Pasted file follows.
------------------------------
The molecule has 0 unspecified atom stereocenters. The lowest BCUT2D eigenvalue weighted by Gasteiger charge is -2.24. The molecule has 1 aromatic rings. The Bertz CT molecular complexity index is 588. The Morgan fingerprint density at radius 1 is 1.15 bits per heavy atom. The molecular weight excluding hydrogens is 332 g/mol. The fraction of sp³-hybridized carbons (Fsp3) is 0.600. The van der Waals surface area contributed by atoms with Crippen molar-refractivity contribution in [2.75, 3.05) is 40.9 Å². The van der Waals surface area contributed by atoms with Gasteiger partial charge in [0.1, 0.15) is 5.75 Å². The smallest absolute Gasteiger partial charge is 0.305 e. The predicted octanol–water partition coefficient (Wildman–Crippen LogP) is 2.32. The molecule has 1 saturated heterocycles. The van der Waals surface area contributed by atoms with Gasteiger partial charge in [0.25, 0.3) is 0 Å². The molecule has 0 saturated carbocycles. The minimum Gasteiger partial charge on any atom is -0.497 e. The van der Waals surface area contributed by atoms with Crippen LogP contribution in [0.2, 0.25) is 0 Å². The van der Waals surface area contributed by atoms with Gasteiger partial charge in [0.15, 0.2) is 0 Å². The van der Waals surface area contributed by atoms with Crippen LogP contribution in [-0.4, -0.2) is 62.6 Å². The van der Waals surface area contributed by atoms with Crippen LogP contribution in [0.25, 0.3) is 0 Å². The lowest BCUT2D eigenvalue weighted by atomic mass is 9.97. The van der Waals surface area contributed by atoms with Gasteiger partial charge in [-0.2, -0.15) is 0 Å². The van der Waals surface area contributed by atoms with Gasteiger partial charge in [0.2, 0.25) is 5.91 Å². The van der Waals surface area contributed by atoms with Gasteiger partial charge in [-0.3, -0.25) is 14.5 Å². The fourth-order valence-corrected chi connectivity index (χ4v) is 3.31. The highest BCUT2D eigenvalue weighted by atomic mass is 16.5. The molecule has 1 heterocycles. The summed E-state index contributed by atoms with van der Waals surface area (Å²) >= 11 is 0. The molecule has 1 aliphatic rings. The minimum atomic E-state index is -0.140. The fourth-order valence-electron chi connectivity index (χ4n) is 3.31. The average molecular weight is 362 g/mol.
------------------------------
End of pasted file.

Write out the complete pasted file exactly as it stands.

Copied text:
The molecule has 0 unspecified atom stereocenters. The lowest BCUT2D eigenvalue weighted by Gasteiger charge is -2.24. The molecule has 1 aromatic rings. The Bertz CT molecular complexity index is 588. The Morgan fingerprint density at radius 1 is 1.15 bits per heavy atom. The molecular weight excluding hydrogens is 332 g/mol. The fraction of sp³-hybridized carbons (Fsp3) is 0.600. The van der Waals surface area contributed by atoms with Crippen molar-refractivity contribution in [2.75, 3.05) is 40.9 Å². The van der Waals surface area contributed by atoms with Gasteiger partial charge in [0.1, 0.15) is 5.75 Å². The smallest absolute Gasteiger partial charge is 0.305 e. The predicted octanol–water partition coefficient (Wildman–Crippen LogP) is 2.32. The molecule has 1 saturated heterocycles. The van der Waals surface area contributed by atoms with Gasteiger partial charge in [0.25, 0.3) is 0 Å². The molecule has 0 saturated carbocycles. The minimum Gasteiger partial charge on any atom is -0.497 e. The van der Waals surface area contributed by atoms with Crippen LogP contribution in [0.2, 0.25) is 0 Å². The van der Waals surface area contributed by atoms with Gasteiger partial charge in [0.15, 0.2) is 0 Å². The van der Waals surface area contributed by atoms with Crippen LogP contribution in [-0.4, -0.2) is 62.6 Å². The van der Waals surface area contributed by atoms with Crippen LogP contribution in [0.25, 0.3) is 0 Å². The lowest BCUT2D eigenvalue weighted by atomic mass is 9.97. The van der Waals surface area contributed by atoms with Gasteiger partial charge in [-0.2, -0.15) is 0 Å². The van der Waals surface area contributed by atoms with Gasteiger partial charge in [0.2, 0.25) is 5.91 Å². The van der Waals surface area contributed by atoms with Gasteiger partial charge in [-0.3, -0.25) is 14.5 Å². The fourth-order valence-corrected chi connectivity index (χ4v) is 3.31. The highest BCUT2D eigenvalue weighted by atomic mass is 16.5. The molecule has 1 heterocycles. The summed E-state index contributed by atoms with van der Waals surface area (Å²) >= 11 is 0. The molecule has 1 aliphatic rings. The minimum atomic E-state index is -0.140. The fourth-order valence-electron chi connectivity index (χ4n) is 3.31. The average molecular weight is 362 g/mol.